Saturday, December 16, 2006

Duke Altum's Poem of the Week #44

Just about everyone would agree that one of the greatest writers of the 20th century, in any genre, was the famous Chilean poet and 1971 Nobel laureate Pablo Neruda. No less a writer than Gabriel Garcia Marquez called him "the greatest poet of the century, in any language." And few poets have ever had a broader appeal and readership than Neruda: he was tremendously popular all over the world (one of his first collections, Twenty Love Poems, made him an international name), which is astonishing when you think he began his life in an obscure village in the rainforests of southern Chile, far from anything you might consider "modern" or "cosmopolitan." He also, interestingly, enjoyed a long and successful career as a diplomat, serving at posts in eastern and western Europe, as well as the Far East. When he heard about his selection for the Nobel, he was in Paris, serving as the Chilean ambassador to France.

I am only just starting to get to know some of Neruda's work, and I can say that he is one of these rare poets in which, upon your very first readings of his work, you realize you are dealing with a genius, a visionary gifted with the power to transport his audience to another place through the power and beauty of language. Usually when I notice this quality in a poet's work, my head finds the work itself to be difficult to understand, even though my heart is responding to the music of the verses. That's certainly the case here -- it is the same thing I experience when reading the work of Rainer Maria Rilke, for example, or T. S. Eliot. I don't pretend to understand it yet (and likely never will fully), but I can certainly appreciate it and enjoy the unique reading experience. In this way, to me anyway, reading the truly great poets is like reading the mystics of the Church: you never fully grasp what they are getting at, but there is more than enough truth, beauty and wisdom to, in Seamus Heaney's immortal words, "catch the heart off-guard, and blow it open."

Here is a poem from Neruda that, I think, captures the astonishing visual, even cinematic, power of his language... it describes a place I guarantee you have never been to and most likely never will, and yet when you read it, it takes form within your mind's eye in all its terrifying and beautiful splendor. I don't pretend for a second to know exactly what this poem is saying, but whatever that is, it sure is saying in it in a striking and original way. I was particularly struck by his comparison of that frozen, craggy landscape to a cathedral. Stunning work!



Antarctic, austral crown, cluster
of frozen lights, cinerarium
of ice broken off
the terrestrial fabric, cathedral rent
by purity, nave brought down
over the basilica of whiteness,
immolator of shattered glass,
hurricane dashed against the walls
of nocturnal snow,
give me your double breast stirred
by the invader solitude, channel
of the terrifying wind masked
behind all the corollas of an ermine,
behind all the klaxons of the shipwreck
and the white scuttling of the worlds,
or your breast of peace polished by the wind
like a pure rectangle of quartz,
and the un-breathed, the infinite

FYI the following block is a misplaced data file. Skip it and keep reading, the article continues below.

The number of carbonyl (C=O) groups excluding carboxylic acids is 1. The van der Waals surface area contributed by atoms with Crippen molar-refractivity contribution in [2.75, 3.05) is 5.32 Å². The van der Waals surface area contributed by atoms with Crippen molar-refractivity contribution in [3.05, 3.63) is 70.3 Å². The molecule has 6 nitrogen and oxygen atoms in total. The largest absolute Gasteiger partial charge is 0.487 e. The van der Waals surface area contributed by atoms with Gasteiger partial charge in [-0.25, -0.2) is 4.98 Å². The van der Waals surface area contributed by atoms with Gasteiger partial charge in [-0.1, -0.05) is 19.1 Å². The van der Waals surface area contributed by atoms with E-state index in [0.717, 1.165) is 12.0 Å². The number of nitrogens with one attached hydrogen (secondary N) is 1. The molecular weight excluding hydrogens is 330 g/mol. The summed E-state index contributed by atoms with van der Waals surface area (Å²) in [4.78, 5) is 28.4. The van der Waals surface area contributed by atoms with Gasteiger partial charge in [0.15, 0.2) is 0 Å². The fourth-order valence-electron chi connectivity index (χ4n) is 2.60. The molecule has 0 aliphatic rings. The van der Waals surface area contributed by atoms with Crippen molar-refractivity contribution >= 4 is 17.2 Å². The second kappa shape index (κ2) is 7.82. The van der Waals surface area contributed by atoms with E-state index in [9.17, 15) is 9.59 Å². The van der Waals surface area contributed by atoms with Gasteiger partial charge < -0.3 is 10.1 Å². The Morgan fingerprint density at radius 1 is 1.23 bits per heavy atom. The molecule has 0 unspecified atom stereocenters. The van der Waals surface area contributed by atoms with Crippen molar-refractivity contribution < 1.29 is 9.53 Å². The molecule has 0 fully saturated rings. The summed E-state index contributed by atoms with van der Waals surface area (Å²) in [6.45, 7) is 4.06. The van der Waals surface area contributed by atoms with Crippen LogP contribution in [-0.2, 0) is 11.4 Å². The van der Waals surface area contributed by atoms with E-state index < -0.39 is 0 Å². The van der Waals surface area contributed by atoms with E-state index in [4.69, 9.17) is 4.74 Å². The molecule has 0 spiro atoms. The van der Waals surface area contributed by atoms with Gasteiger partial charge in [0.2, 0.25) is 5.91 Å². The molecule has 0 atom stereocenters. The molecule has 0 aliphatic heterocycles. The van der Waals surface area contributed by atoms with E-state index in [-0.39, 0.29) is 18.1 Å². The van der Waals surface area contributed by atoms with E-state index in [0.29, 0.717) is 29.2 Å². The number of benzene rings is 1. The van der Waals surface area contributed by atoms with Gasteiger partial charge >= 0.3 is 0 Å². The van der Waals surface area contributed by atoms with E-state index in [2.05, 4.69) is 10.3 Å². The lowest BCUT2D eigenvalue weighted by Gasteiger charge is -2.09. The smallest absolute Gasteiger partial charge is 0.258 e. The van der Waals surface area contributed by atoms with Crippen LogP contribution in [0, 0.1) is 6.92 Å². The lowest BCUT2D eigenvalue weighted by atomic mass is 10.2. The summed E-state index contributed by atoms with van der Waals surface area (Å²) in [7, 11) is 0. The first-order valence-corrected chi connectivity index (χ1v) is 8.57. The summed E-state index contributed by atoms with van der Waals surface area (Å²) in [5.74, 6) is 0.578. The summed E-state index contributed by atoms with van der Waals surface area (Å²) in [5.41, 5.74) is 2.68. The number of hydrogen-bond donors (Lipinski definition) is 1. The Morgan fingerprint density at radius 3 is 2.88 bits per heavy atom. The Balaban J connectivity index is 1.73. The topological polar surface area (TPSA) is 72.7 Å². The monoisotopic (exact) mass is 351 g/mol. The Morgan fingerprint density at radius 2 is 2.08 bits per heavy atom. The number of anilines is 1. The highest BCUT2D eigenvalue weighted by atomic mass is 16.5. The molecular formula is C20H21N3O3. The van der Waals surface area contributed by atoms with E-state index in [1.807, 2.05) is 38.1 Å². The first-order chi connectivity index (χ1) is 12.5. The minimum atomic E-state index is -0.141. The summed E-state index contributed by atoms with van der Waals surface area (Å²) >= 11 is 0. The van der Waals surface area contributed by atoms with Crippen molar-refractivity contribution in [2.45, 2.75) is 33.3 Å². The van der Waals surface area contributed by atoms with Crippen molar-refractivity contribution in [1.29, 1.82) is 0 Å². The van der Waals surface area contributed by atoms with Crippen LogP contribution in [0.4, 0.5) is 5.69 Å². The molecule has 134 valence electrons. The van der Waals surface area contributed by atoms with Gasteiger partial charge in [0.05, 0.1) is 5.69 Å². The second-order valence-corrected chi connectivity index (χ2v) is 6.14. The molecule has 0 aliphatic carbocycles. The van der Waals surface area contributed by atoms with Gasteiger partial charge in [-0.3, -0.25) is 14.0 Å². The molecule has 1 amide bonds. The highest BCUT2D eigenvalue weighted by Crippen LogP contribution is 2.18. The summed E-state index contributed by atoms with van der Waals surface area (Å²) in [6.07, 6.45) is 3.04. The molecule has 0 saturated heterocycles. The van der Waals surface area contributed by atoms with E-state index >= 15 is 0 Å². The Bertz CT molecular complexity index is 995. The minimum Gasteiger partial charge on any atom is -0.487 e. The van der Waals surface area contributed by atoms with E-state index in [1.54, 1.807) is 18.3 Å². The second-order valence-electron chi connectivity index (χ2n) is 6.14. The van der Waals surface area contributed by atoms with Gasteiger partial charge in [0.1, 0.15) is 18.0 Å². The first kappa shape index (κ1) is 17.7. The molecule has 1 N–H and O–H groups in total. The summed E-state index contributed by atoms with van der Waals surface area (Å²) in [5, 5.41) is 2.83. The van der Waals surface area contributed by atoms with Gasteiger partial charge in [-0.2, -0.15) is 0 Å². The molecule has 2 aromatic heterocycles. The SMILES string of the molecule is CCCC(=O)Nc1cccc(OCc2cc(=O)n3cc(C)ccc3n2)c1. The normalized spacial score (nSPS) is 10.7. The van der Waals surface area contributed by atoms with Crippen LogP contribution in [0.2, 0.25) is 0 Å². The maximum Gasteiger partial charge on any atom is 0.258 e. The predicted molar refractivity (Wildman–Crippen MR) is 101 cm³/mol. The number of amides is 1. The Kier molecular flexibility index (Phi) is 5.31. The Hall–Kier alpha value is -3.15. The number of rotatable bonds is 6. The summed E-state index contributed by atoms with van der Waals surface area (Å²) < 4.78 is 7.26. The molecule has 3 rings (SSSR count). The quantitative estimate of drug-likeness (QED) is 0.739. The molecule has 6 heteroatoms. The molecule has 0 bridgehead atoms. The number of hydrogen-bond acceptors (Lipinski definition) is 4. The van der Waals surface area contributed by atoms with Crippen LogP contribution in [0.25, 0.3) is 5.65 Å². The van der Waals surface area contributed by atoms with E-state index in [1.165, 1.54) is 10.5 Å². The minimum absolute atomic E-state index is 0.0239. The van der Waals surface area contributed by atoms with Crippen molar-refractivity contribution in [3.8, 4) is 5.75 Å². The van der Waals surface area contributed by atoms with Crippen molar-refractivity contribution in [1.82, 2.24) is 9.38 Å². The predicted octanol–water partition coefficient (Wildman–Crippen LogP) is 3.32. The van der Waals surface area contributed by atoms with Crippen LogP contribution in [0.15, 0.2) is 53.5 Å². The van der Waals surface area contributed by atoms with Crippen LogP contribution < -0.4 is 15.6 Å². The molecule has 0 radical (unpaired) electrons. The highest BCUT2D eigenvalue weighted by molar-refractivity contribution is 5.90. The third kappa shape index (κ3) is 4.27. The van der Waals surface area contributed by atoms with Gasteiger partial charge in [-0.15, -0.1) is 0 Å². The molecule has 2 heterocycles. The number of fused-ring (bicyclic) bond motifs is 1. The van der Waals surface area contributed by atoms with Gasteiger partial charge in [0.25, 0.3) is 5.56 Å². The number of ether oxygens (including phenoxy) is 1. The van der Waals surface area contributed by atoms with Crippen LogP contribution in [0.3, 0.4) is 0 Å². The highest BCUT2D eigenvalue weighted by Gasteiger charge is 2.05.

transparent material, the opened air,
the solitude without earth or poverty.
Kingdom of strictest meridian,
whispering ice-harp, immobile,
close to the enemy stars.

All seas are your circular sea.
All the resistances of Ocean
concentrated in you their transparency,
and salt settled you with castles,
the ice raised high cities
over a crystal spire, the wind
swept along your briny paroxysm
like a tiger burnt by the ice.
Your cupolas gave birth to danger
from the vessel of the glaciers,
and life lies in your dorsal desert
like a vineyard underwater, burning
without consuming, preserving the fire
for the springtime of the ice.


Mutt Ploughman said...

This poem is astonishing!!! What incredible language is to be found here! Duke, I just got the chance to read this, and I find it exhilirating. Outstanding selection - YET AGAIN! Where'd you run across this one? You are 100% right - this one is all about the beauty of the words and the potency of the language. I loved this one!!

Aura McKnightly said...
This comment has been removed by a blog administrator.
Aura McKnightly said...

Overrated! Reminded me of Happy Feet or, at worst, a poor watered down version of Ice Age.

Duke Altum said...

Mutt, glad you enjoyed it so much. Trust me, I understand why. The language is astonishing... and this is in translation!?! Neruda's one of these rare poets, as I said in the post, that you read and immediately know you're in the hands of a master. With a handful of writers, you just read something by them and are utterly blown away by the music of the language alone. A perfect example of this is Rilke's Duino Elegies. I challenge anyone to read the very first elegy, and then tell me that Rilke is not a wizard of language. The beauty of the writing goes beyond comprehension -- meaning, you may have no idea what he's getting at, but you almost don't care because it sounds so astonishing. Reading the novels of Vesaas, in a way, is like this too. Difficult to fully understand, but you savor them anyway for the astounding writing. Neruda falls squarely into this category of writing for me.

Chris, I hope you were trying to be funny because if not, well, I can't help you dawg!!!

Duke Altum said...

Want to see what I mean? Here are the opening lines of The First Elegy from Rilke, mentioned above:

Who, if I cried out, would hear me among the angels' hierarchies?

and even if one of them pressed me suddenly against his heart:
I would be consumed in that overwhelming existence.

For beauty is nothing but the beginning of terror, which we are still just able to endure,
and we are so awed because it serenely disdains to annihilate us.

Every angel is terrifying.